Science  19 Mar 1999:
Vol. 283, Issue 5409, pp. 1825
  1. Making Science Pay

    Russia's applied researchers can look forward to government initiatives to make their work pay for itself. Last week, Science Minister Mikhail Kirpichnikov sketched out plans to support applied research by moving into new commercial ventures, and announced that the German government has promised to lend Russia 100 million marks ($56 million) to buy scientific equipment over the next 2 years.

    Kirpichnikov has talked much about weaning Russia's dwindling scientific corps off of state support (Science, 11 December 1998, p. 1979). Now nearly a half-year into his tenure as minister, he's taking the first steps toward that goal. His ministry, with the Economics Ministry and the Russian Academy of Sciences, has proposed forming a governmental commission to ram through tax incentives to encourage entrepreneurial research—a goal shared by the Duma, which is drafting legislation to that effect.

  2. Eleventh-Hour Reprieve?

    Taking the smallpox virus off death row could serve science, says a U.S. government advisory panel. The finding, released this week, could aid scientists seeking to delay the planned destruction this June of the last two research stocks of the dreaded virus.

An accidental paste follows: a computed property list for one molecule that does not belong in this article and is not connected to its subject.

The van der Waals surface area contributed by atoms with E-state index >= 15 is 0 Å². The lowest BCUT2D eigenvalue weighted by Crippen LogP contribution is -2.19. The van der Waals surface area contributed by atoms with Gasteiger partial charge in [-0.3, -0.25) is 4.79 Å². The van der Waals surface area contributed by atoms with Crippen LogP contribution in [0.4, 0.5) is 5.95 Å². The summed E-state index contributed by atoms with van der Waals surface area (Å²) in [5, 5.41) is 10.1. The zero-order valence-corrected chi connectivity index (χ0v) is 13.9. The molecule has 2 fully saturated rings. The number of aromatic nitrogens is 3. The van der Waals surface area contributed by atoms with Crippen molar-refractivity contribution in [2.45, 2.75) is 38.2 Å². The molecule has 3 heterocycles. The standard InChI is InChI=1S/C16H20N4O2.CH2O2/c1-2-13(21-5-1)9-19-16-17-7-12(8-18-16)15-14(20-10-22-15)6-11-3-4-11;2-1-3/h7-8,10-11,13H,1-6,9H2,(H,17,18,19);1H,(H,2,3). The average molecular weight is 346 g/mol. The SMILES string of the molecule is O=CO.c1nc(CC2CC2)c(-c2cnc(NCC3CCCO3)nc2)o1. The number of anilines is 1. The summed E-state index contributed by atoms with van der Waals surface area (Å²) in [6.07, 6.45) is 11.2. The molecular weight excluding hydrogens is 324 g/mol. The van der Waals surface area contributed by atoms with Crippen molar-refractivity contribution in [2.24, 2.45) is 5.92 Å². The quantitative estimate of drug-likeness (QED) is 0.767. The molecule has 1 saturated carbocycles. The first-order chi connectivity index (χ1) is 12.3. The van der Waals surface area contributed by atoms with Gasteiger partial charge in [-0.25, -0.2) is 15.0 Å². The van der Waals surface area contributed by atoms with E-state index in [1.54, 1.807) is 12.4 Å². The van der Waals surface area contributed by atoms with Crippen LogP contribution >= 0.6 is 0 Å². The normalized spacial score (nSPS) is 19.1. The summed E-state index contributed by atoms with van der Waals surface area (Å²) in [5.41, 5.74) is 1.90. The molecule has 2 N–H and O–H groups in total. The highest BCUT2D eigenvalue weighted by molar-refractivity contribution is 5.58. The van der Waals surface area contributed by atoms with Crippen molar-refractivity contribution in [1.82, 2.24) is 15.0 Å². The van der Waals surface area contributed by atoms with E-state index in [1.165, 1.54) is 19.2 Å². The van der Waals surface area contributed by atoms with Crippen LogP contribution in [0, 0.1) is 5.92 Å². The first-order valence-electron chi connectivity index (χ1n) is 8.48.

Since it was eradicated 2 decades ago, the variola virus has been bottled up like a genie at two high-security labs in the United States and Russia. In 1993, the World Health Organization ordered the stocks destroyed to prevent future outbreaks from their accidental—or intentional—release. But some researchers say variola should be spared, particularly because it might be useful in preparing defenses against smallpox weapons. This week, the preservationists won a small victory: Although it didn't give a direct opinion on what should happen to the stocks, an Institute of Medicine panel concluded that live variola could play a. “essential role” in developing new drugs and vaccines. But destruction proponents, such as D. A. Henderson of Johns Hopkins University, say the report is unconvincing.

    Now it's up to President Bill Clinton—who has said White House policy will be guided by the new report—to decide what will happen to the U.S.'s smallpox cache.

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